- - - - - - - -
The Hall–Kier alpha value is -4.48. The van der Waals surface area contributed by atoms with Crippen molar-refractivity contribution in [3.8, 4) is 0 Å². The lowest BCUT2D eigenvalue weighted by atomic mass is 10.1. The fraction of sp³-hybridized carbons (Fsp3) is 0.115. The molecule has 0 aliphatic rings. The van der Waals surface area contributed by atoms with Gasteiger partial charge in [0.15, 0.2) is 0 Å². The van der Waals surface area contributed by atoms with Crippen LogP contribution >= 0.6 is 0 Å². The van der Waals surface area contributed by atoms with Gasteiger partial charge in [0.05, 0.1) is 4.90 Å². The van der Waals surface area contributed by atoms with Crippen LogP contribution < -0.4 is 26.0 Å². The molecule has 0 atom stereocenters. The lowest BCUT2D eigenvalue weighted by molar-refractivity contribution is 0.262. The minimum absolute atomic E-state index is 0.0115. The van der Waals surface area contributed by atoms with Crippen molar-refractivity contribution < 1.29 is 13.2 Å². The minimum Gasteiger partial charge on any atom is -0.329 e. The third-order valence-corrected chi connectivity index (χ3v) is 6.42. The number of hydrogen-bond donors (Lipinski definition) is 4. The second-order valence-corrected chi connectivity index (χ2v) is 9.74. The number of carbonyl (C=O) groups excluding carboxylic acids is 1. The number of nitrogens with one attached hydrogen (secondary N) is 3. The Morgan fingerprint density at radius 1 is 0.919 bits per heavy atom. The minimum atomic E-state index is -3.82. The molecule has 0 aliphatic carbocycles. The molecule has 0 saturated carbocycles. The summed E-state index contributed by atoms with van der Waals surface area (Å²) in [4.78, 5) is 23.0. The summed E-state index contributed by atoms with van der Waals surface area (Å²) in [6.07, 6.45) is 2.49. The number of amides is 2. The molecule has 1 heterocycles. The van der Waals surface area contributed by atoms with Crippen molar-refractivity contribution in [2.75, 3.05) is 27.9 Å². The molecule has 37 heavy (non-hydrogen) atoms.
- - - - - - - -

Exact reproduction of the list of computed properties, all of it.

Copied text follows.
The Hall–Kier alpha value is -4.48. The van der Waals surface area contributed by atoms with Crippen molar-refractivity contribution in [3.8, 4) is 0 Å². The lowest BCUT2D eigenvalue weighted by atomic mass is 10.1. The fraction of sp³-hybridized carbons (Fsp3) is 0.115. The molecule has 0 aliphatic rings. The van der Waals surface area contributed by atoms with Gasteiger partial charge in [0.15, 0.2) is 0 Å². The van der Waals surface area contributed by atoms with Crippen LogP contribution >= 0.6 is 0 Å². The van der Waals surface area contributed by atoms with Gasteiger partial charge in [0.05, 0.1) is 4.90 Å². The van der Waals surface area contributed by atoms with Crippen LogP contribution < -0.4 is 26.0 Å². The molecule has 0 atom stereocenters. The lowest BCUT2D eigenvalue weighted by molar-refractivity contribution is 0.262. The minimum absolute atomic E-state index is 0.0115. The van der Waals surface area contributed by atoms with Crippen molar-refractivity contribution < 1.29 is 13.2 Å². The minimum Gasteiger partial charge on any atom is -0.329 e. The third-order valence-corrected chi connectivity index (χ3v) is 6.42. The number of hydrogen-bond donors (Lipinski definition) is 4. The second-order valence-corrected chi connectivity index (χ2v) is 9.74. The number of carbonyl (C=O) groups excluding carboxylic acids is 1. The number of nitrogens with one attached hydrogen (secondary N) is 3. The Morgan fingerprint density at radius 1 is 0.919 bits per heavy atom. The minimum atomic E-state index is -3.82. The molecule has 0 aliphatic carbocycles. The molecule has 0 saturated carbocycles. The summed E-state index contributed by atoms with van der Waals surface area (Å²) in [4.78, 5) is 23.0. The summed E-state index contributed by atoms with van der Waals surface area (Å²) in [6.07, 6.45) is 2.49. The number of amides is 2. The molecule has 1 heterocycles. The van der Waals surface area contributed by atoms with Crippen molar-refractivity contribution in [2.75, 3.05) is 27.9 Å². The molecule has 37 heavy (non-hydrogen) atoms.